In Mille Lacs Messenger April 2, 2008
Ready for a grand adventure
Jim Johnson retires after 33 years of teaching
by Diane Gibas
For 29 years, Jim Johnson has been going into room 116 from September through May.
It seems appropriate that Jim Johnson would quote a novelist. After all, he's been an English teacher for 33 years - 29 of them at Onamia High School.
"Aldous Huxley said in the 'Brave New World,' 'The secret of happiness is to like what you have to do,'" Johnson said.
From the looks of him, he's lived out that statement. He still has a big smile on his face and an easy laugh when he talks about his decades of teaching kids how to appreciate literature, construct a proper sentence and speak correct English.
After 29 years in room 116, teaching English to seventh graders and senior high students, Johnson is going to move on to a new phase in his life and retire at the end of the school year.
People ask him why he continues to teach seventh graders after all this time. "I like them," he said. "They've come up (from the elementary) with all their innocence."
Johnson's focus in teaching has been reading and writing. He likes composition and knows it can make or break a student in college. The ability to construct complete sentences and paragraphs is paramount in writing a paper.
"The beauty of my job is there's no established curriculum," he said. He has the freedom to choose the books his students will read and compositions are always a unique project.
Johnson told of his first teaching job where his boss told him his class could read one of several books. "The Outsiders" had a study guide with it so he chose that book. The study guide was also a teaching guide for him. During his first year of teaching it helped him become a better teacher. "That book saved my career," he said. On May 5, he will begin to lead his class through that book for the last time.
Johnson has heard plenty of improper language coming from his students over the years. "Me and my brother seen ..." is a popular one. He sometimes corrects his students and says, "My brother and I saw ..." but sometimes it's a losing battle, and it doesn't work to constantly correct everything. The students just start tuning him out.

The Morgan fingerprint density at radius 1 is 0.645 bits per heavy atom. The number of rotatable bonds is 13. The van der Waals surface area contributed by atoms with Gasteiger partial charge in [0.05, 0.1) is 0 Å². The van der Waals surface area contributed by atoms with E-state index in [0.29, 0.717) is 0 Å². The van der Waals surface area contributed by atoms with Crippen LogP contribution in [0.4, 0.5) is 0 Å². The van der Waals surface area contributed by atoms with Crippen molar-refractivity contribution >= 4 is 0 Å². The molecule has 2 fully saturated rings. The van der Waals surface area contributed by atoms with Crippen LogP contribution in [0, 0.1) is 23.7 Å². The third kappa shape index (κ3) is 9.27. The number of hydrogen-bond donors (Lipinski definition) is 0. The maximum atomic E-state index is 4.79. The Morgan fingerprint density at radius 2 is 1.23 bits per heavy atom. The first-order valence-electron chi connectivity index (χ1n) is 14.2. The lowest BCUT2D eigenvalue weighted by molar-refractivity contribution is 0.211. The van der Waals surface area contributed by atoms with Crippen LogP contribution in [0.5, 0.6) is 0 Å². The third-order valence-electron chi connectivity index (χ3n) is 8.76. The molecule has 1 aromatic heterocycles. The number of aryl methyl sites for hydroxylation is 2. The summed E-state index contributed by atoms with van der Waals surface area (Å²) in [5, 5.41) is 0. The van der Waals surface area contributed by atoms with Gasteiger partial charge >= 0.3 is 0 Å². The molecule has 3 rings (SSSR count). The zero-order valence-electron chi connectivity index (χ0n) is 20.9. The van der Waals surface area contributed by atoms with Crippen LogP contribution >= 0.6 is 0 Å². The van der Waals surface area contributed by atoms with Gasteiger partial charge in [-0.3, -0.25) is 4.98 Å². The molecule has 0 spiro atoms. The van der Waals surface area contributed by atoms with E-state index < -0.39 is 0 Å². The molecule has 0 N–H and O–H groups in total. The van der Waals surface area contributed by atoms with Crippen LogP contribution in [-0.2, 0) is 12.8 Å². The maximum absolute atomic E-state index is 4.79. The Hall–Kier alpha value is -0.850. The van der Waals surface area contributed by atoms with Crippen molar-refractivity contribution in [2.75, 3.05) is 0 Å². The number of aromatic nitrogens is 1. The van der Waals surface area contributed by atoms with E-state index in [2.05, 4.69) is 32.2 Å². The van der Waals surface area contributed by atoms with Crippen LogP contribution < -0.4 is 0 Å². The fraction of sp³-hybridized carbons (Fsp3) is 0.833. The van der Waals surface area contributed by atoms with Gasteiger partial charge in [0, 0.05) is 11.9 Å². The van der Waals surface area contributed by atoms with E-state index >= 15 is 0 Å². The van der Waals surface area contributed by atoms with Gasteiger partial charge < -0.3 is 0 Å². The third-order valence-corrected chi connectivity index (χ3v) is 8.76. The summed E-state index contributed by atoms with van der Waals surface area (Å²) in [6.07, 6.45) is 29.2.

"I tell my students, 'All good writing is correct, but not all correct writing is good,'" Johnson said. "Maybe we should say it's a living language."
He has seen many changes in education throughout the years. In the last few years, Onamia hasn't been able to hire replacement teachers for some who have left. "Education is in the crosshairs now," Johnson said. People say what's wrong, but they don't come up with a solution to the problems.
Enrollment is going down, but the number of staff is also going down. He misses the high school's full-time librarian, and now that the voters passed the referendum last November, he hopes the school board will be able to bring back a librarian and replace teachers who retire this year.
His career has been a good one, although he admits there are some down sides to teaching. "There's a lot of positives, but there's negatives too," Johnson said. "You have to look at the right side of the coin."
As a true educator at heart, he wants all of his students to be successful. But he said some kids require more than what he can give them - they are difficult to reach. And some don't value education as he would like them to. "But it's wonderful to be in a room with really bright kids," Johnson said.
He considers his years in room 116 a positive experience. "If I have any regrets, it would be I wish I wouldn't have lost my temper," he said.
Some of his students say to him, "Mr. Johnson, you can't retire until I graduate." But he said he knows not everyone will miss him. He recalled talking to one of his classes about his forthcoming retirement and a girl muttered, "He should have gone last year."
"Life is about making relationships. I've made so many friends - teachers and students." And he will have those relationships with him whether he is in room 119 or at home, having another cup of coffee in the morning.
Johnson said he won't have any trouble keeping busy after retirement. He and his wife, Kathy, are planning a train trip. He also plans on reading a lot of books, skiing, gardening and traveling. "I think it will be a grand adventure," Johnson said with his big smile and a hearty laugh.
Photo by Diane Gibas